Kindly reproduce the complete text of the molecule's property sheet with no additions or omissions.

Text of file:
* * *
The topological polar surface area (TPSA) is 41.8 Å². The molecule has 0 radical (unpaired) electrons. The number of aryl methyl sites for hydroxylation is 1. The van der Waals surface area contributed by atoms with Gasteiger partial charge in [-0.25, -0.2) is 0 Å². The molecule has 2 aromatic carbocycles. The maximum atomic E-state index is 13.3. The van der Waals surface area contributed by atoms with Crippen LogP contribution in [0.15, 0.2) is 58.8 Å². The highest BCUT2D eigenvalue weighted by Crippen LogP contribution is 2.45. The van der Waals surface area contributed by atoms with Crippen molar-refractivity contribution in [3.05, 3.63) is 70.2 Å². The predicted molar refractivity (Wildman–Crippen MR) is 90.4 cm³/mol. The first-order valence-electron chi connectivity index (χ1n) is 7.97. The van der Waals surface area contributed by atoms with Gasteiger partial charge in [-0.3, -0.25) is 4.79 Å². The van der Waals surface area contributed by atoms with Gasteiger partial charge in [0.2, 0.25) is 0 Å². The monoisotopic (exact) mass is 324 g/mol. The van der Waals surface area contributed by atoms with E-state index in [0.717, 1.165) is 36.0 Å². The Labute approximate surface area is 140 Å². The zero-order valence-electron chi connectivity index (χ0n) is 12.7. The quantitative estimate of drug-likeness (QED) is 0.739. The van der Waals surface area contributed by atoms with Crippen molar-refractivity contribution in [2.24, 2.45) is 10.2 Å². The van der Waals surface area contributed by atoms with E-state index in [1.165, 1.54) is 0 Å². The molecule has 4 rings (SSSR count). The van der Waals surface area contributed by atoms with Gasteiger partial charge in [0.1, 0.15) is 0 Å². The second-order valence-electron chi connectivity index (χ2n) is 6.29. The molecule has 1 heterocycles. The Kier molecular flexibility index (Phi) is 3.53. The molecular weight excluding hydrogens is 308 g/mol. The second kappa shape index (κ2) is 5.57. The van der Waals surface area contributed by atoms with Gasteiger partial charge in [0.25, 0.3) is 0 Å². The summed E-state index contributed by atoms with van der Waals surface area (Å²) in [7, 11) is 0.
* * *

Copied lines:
The topological polar surface area (TPSA) is 41.8 Å². The molecule has 0 radical (unpaired) electrons. The number of aryl methyl sites for hydroxylation is 1. The van der Waals surface area contributed by atoms with Gasteiger partial charge in [-0.25, -0.2) is 0 Å². The molecule has 2 aromatic carbocycles. The maximum atomic E-state index is 13.3. The van der Waals surface area contributed by atoms with Crippen LogP contribution in [0.15, 0.2) is 58.8 Å². The highest BCUT2D eigenvalue weighted by Crippen LogP contribution is 2.45. The van der Waals surface area contributed by atoms with Crippen molar-refractivity contribution in [3.05, 3.63) is 70.2 Å². The predicted molar refractivity (Wildman–Crippen MR) is 90.4 cm³/mol. The first-order valence-electron chi connectivity index (χ1n) is 7.97. The van der Waals surface area contributed by atoms with Gasteiger partial charge in [-0.3, -0.25) is 4.79 Å². The van der Waals surface area contributed by atoms with Gasteiger partial charge in [0.2, 0.25) is 0 Å². The monoisotopic (exact) mass is 324 g/mol. The van der Waals surface area contributed by atoms with E-state index in [0.717, 1.165) is 36.0 Å². The Labute approximate surface area is 140 Å². The zero-order valence-electron chi connectivity index (χ0n) is 12.7. The quantitative estimate of drug-likeness (QED) is 0.739. The van der Waals surface area contributed by atoms with Crippen molar-refractivity contribution in [2.24, 2.45) is 10.2 Å². The van der Waals surface area contributed by atoms with E-state index in [1.165, 1.54) is 0 Å². The molecule has 4 rings (SSSR count). The van der Waals surface area contributed by atoms with Gasteiger partial charge in [0.1, 0.15) is 0 Å². The second-order valence-electron chi connectivity index (χ2n) is 6.29. The molecule has 1 heterocycles. The Kier molecular flexibility index (Phi) is 3.53. The molecular weight excluding hydrogens is 308 g/mol. The second kappa shape index (κ2) is 5.57. The van der Waals surface area contributed by atoms with Gasteiger partial charge in [0.25, 0.3) is 0 Å². The summed E-state index contributed by atoms with van der Waals surface area (Å²) in [7, 11) is 0.